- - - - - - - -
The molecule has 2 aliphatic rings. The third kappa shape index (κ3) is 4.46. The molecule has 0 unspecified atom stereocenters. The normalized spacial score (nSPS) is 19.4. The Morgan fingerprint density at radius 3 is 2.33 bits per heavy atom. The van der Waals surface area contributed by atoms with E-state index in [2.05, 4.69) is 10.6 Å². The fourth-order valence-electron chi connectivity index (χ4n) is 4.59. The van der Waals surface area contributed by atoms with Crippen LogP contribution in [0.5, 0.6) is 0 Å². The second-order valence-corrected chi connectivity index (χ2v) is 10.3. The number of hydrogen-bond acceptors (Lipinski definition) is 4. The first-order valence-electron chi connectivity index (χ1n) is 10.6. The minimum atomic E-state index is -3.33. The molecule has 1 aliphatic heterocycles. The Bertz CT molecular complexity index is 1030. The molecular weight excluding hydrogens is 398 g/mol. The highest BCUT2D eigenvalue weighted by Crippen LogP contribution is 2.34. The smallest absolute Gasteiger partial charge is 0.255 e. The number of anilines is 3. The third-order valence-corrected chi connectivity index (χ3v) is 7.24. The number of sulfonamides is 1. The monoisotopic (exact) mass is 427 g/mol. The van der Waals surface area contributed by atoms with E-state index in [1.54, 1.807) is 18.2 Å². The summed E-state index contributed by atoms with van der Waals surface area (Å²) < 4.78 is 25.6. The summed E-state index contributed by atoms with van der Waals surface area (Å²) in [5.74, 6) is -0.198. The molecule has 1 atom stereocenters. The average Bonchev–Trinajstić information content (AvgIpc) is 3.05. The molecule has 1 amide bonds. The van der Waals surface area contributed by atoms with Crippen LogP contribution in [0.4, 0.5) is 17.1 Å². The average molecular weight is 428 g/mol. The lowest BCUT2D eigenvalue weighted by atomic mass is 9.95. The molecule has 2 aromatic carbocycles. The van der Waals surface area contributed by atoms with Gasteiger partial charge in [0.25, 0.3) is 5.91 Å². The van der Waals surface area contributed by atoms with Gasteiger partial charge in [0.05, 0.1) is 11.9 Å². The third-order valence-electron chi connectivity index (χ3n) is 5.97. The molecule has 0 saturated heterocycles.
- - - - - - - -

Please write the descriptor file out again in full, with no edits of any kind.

The molecule has 2 aliphatic rings. The third kappa shape index (κ3) is 4.46. The molecule has 0 unspecified atom stereocenters. The normalized spacial score (nSPS) is 19.4. The Morgan fingerprint density at radius 3 is 2.33 bits per heavy atom. The van der Waals surface area contributed by atoms with E-state index in [2.05, 4.69) is 10.6 Å². The fourth-order valence-electron chi connectivity index (χ4n) is 4.59. The van der Waals surface area contributed by atoms with Crippen LogP contribution in [0.5, 0.6) is 0 Å². The second-order valence-corrected chi connectivity index (χ2v) is 10.3. The number of hydrogen-bond acceptors (Lipinski definition) is 4. The first-order valence-electron chi connectivity index (χ1n) is 10.6. The minimum atomic E-state index is -3.33. The molecule has 1 aliphatic heterocycles. The Bertz CT molecular complexity index is 1030. The molecular weight excluding hydrogens is 398 g/mol. The highest BCUT2D eigenvalue weighted by Crippen LogP contribution is 2.34. The smallest absolute Gasteiger partial charge is 0.255 e. The number of anilines is 3. The third-order valence-corrected chi connectivity index (χ3v) is 7.24. The number of sulfonamides is 1. The monoisotopic (exact) mass is 427 g/mol. The van der Waals surface area contributed by atoms with E-state index in [1.54, 1.807) is 18.2 Å². The summed E-state index contributed by atoms with van der Waals surface area (Å²) < 4.78 is 25.6. The summed E-state index contributed by atoms with van der Waals surface area (Å²) in [5.74, 6) is -0.198. The molecule has 1 atom stereocenters. The average Bonchev–Trinajstić information content (AvgIpc) is 3.05. The molecule has 1 amide bonds. The van der Waals surface area contributed by atoms with Crippen LogP contribution in [0.4, 0.5) is 17.1 Å². The average molecular weight is 428 g/mol. The lowest BCUT2D eigenvalue weighted by atomic mass is 9.95. The molecule has 2 aromatic carbocycles. The van der Waals surface area contributed by atoms with Gasteiger partial charge in [0.25, 0.3) is 5.91 Å². The van der Waals surface area contributed by atoms with Gasteiger partial charge in [0.05, 0.1) is 11.9 Å². The third-order valence-electron chi connectivity index (χ3n) is 5.97. The molecule has 0 saturated heterocycles.